Las Mañanitas


Estas son las mañanitas

Que cantaba el rey David

A las muchachas/los muchachos bonitos

Se las cantamos así

Despierta (nombre), despierta

Mira que ya amaneció

Ya los pajaritos cantan

La luna ya se metió


This is the song of the morning

That King David sang

To the good-looking girls/boys

We sing it like this

Wake up (name), wake up

See that it has dawned

Now the little birds are singing

The moon has already set



(In informant’s words:) “Las Mañanitas” is a Spanish song that we sing in Mexico on birthdays… I don’t know if they also sing it in other, uh… Latin American countries, but… we do it on everybody’s birthday in our family, and our friends in Mexico. And sometimes if we’re with close family, uh, like my parents or cousins or siblings, or in Mexico, there’s another verse that we sometimes… uh, add, which goes:

“Que linda está la mañana

En que vengo a saludarte

Venimos todos con gusto

Y placer a felicitarte

El día en que tú naciste

Nacieron todas las flores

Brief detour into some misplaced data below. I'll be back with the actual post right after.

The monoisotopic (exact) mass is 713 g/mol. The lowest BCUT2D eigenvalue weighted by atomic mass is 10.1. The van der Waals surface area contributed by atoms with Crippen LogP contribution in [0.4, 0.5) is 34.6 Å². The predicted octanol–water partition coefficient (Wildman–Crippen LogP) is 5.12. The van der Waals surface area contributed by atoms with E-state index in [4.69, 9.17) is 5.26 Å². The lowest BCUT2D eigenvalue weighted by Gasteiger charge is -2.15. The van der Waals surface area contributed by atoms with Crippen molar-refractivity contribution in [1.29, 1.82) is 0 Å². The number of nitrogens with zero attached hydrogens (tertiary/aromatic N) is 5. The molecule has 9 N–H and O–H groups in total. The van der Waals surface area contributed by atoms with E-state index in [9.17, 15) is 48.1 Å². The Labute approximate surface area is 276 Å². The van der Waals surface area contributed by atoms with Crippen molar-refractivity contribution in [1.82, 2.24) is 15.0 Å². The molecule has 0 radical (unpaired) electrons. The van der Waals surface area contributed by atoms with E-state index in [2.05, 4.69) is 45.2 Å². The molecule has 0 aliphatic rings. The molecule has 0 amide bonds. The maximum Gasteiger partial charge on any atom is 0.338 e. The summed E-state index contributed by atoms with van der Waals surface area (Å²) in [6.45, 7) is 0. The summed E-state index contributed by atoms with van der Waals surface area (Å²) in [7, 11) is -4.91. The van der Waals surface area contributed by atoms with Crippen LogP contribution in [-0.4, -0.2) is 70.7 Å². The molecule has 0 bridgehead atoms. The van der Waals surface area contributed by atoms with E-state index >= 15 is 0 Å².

En la pila del bautismo

Cantaron los ruiseñores

Ya viene amaneciendo

Ya la luz del día nos dio

Levántate de mañana

Mira que ya amaneció”


“How lovely is the morning

On which I come to greet you

We’re all coming with relish

And pleasure to congratulate you

The day on which you were born

All the flowers were born

On the altar of baptism

Sang the nightingales

Now daybreak is coming

Now the light of day has reached us

Get up in the morning

See that it has dawned”



It is interesting that this traditional birthday song revolves around the motif of morning and dawn to symbolize a new year of life for the birthday person, as well as other symbols of “new life” such as flowers and birds, which are also often used to represent springtime. It also contains images central to Christianity (King David, baptism), which is unsurprising for a song sung in a culture that is (traditionally) steeped in religion. This is, to my knowledge, the most common Spanish birthday song (perhaps now rivaled by a Spanish translation of the common English “Happy Birthday” song), and one that has, without fail, been sung at every single Mexican birthday I have attended, including my own.



For another version of the song (as well as videos of various performances) see:

“Las Mananitas.” Mexican Birthday Song, Explore Hispanic Culture,